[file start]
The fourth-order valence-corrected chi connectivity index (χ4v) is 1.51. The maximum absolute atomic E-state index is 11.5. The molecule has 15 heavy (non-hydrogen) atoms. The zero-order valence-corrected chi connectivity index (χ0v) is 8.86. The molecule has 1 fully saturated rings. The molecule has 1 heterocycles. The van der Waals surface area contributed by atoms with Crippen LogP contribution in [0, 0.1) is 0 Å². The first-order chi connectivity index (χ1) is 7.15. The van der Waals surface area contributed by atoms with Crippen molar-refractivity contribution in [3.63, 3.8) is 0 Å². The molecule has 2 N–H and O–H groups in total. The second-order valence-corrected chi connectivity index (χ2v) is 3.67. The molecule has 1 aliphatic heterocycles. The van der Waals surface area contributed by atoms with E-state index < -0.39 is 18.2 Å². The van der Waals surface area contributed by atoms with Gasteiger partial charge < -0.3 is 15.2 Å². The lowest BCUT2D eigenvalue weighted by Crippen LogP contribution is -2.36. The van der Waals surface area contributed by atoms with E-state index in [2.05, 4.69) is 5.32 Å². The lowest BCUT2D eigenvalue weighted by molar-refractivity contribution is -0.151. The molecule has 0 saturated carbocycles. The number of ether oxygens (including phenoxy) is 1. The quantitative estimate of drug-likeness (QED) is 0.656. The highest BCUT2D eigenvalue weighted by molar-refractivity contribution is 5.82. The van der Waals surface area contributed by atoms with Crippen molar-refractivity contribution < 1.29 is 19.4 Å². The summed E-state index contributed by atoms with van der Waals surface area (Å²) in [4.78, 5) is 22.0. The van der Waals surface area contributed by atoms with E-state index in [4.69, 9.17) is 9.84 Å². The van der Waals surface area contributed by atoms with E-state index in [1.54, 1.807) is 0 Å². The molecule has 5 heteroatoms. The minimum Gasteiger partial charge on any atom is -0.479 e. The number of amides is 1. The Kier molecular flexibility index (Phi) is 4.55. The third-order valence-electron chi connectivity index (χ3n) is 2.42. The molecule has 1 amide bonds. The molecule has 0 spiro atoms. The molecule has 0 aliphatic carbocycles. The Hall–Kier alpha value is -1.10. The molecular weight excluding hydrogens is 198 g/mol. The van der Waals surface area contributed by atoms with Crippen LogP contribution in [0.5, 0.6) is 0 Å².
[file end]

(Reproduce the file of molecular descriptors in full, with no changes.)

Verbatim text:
The fourth-order valence-corrected chi connectivity index (χ4v) is 1.51. The maximum absolute atomic E-state index is 11.5. The molecule has 15 heavy (non-hydrogen) atoms. The zero-order valence-corrected chi connectivity index (χ0v) is 8.86. The molecule has 1 fully saturated rings. The molecule has 1 heterocycles. The van der Waals surface area contributed by atoms with Crippen LogP contribution in [0, 0.1) is 0 Å². The first-order chi connectivity index (χ1) is 7.15. The van der Waals surface area contributed by atoms with Crippen molar-refractivity contribution in [3.63, 3.8) is 0 Å². The molecule has 2 N–H and O–H groups in total. The second-order valence-corrected chi connectivity index (χ2v) is 3.67. The molecule has 1 aliphatic heterocycles. The van der Waals surface area contributed by atoms with E-state index < -0.39 is 18.2 Å². The van der Waals surface area contributed by atoms with Gasteiger partial charge < -0.3 is 15.2 Å². The lowest BCUT2D eigenvalue weighted by Crippen LogP contribution is -2.36. The van der Waals surface area contributed by atoms with E-state index in [2.05, 4.69) is 5.32 Å². The lowest BCUT2D eigenvalue weighted by molar-refractivity contribution is -0.151. The molecule has 0 saturated carbocycles. The number of ether oxygens (including phenoxy) is 1. The quantitative estimate of drug-likeness (QED) is 0.656. The highest BCUT2D eigenvalue weighted by molar-refractivity contribution is 5.82. The van der Waals surface area contributed by atoms with Crippen molar-refractivity contribution < 1.29 is 19.4 Å². The summed E-state index contributed by atoms with van der Waals surface area (Å²) in [4.78, 5) is 22.0. The van der Waals surface area contributed by atoms with E-state index in [4.69, 9.17) is 9.84 Å². The van der Waals surface area contributed by atoms with E-state index in [1.54, 1.807) is 0 Å². The molecule has 5 heteroatoms. The minimum Gasteiger partial charge on any atom is -0.479 e. The number of amides is 1. The Kier molecular flexibility index (Phi) is 4.55. The third-order valence-electron chi connectivity index (χ3n) is 2.42. The molecule has 1 amide bonds. The molecule has 0 spiro atoms. The molecule has 0 aliphatic carbocycles. The Hall–Kier alpha value is -1.10. The molecular weight excluding hydrogens is 198 g/mol. The van der Waals surface area contributed by atoms with Crippen LogP contribution in [0.5, 0.6) is 0 Å².